Sophie was the first person I met at Middlebury. On move-in day, I noticed Sophie struggling to carry her life’s possessions up three stories to Battell’s “Nunnery,” where I had just finished hauling mine. As I helped carry—and inevitably spill—boxes of clothes up the concrete stairway, we laughed and bonded over what silly implications our new home, “The Nunnery,” could have. When we reached the top floor, I asked Sophie what room she was in. “Three oh five,” she answered. “Hey, me too!” Sophie Clarke ’11 would be my freshman-year roommate.
Sophie was a tough one to crack. She was hesitant to offer up a window into her life, so I was usually the one overcompensating by throwing the door open to mine. Sophie wasn’t shy or cold; she simply had more layers than most. As I paraded around with a rowdy gaggle of field hockey players, I would often see Sophie in the dining hall with a small group of close friends—people who spent enough time with her to unfold some of her layers.
Whenever I walked into our room, Sophie would be hunched over her desk, poring over a new problem set or another Russian novel. She was so focused that oftentimes she wouldn’t even notice I had walked in. If I struggled with biology homework, I went to Sophie—as did the rest of our hall—even though she had never taken the class. It wasn’t just that Sophie was smart; she knew how to unravel the nuances of a question. She was strategic in her thinking, and usually if she spent enough time with a problem, she could figure it out. Sophie could stay up until the early hours of the morning working on a paper, even if that meant sitting on the girls’ bathroom floor because I had gone to bed. Whatever was necessary to get the job done.
At the end of freshman year, our hall put together a list of superlatives that characterized each girl according to the rest. Sophie’s—“Most Likely to Marry a Lax Bro”—couldn’t have been further from the truth. Yet, I don’t think anyone, much less Sophie herself, could’ve guessed her actual post-grad title—Reality TV Star, Winner of Survivor South Pacific.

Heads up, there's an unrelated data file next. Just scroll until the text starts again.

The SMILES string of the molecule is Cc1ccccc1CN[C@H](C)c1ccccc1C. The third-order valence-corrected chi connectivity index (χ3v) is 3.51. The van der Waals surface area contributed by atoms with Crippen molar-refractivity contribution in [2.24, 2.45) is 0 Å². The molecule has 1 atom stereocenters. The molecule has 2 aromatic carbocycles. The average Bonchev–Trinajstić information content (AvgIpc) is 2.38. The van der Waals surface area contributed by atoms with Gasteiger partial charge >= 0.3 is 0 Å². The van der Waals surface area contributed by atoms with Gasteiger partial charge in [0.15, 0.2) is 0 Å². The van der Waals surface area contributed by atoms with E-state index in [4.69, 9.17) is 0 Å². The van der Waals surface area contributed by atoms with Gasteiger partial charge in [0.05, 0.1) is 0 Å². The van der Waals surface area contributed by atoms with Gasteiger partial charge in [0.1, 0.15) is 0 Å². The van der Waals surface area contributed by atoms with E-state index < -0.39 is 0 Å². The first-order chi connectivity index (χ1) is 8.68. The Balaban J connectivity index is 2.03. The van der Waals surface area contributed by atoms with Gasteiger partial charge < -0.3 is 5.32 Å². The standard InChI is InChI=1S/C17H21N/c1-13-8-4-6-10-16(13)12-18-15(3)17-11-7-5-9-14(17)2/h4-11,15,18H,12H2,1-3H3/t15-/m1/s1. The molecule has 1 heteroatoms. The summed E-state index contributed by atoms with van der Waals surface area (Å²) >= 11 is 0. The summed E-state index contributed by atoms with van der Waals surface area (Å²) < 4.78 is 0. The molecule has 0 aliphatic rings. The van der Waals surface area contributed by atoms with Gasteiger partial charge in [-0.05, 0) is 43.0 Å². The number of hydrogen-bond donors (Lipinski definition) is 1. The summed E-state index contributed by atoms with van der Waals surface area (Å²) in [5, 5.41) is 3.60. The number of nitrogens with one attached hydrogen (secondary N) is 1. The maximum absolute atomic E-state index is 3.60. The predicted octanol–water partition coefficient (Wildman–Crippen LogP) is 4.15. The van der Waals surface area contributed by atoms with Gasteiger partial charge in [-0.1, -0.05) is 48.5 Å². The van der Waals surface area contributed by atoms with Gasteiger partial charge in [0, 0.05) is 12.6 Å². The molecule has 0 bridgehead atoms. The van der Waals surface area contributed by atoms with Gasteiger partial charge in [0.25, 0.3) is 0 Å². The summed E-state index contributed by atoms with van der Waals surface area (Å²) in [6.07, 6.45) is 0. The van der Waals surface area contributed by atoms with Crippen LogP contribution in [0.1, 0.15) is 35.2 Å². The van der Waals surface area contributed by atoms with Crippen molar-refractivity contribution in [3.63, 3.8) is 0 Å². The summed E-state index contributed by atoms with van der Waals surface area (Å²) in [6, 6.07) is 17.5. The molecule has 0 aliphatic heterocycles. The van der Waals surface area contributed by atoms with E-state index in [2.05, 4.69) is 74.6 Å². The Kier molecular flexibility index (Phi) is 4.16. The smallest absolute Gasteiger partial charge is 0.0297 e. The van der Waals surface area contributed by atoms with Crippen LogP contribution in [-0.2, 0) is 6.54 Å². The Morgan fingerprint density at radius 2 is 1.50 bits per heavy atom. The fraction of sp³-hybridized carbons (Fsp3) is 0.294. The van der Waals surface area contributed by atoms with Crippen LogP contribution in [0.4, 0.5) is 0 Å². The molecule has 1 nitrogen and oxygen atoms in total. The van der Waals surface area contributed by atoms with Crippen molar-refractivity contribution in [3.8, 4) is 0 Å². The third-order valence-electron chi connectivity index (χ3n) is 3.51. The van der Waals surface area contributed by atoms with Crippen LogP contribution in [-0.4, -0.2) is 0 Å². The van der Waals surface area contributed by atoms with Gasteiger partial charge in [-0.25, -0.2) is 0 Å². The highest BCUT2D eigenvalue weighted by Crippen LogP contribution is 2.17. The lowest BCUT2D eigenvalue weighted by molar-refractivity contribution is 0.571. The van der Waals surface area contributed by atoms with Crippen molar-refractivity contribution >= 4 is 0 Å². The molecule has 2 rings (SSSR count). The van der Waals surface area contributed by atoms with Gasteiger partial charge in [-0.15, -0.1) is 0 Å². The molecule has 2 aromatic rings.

Growing up, Sophie had watched the show with her family and picked it up again in college as a way to de-stress with friends. Taking after her father, Sophie would often yell at the contestants about what they should’ve done and would brag to friends about how good she would be on Survivor. One day in December of her senior year, Sophie’s friend Sarafina Midzik ’11 pushed her to earn those bragging rights. “We’re making a video application so that you can get on this show,” Sarafina insisted.
The video showed off Sophie’s extremes. Dressed in a lab coat, Sophie looked up from a microscope to tell the camera why her smarts would bring home the big bucks; moments later, she replaced the science garb with an ’80s ski suit, showing viewers she could bring her game to the slopes as well. Her over-the-top confidence and swanky demeanor made her seem smug—but that was the goal. “It’s not how I would normally present myself to people,” Sophie confided. “I knew I had to make myself into some kind of character, a character they would want.” It worked. A month later Sophie received a call from CBS casting.
Sophie stuck with the same über-confident persona throughout the requisite series of aggressive interviews. “I wanted to seem genuine so that it didn’t appear like I was putting up some kind of shtick,” Sophie told me. Yet, she admits that it was like acting. “I had the way I talked to professors, the way I talked to friends, and then the way I talked to Survivor casting.”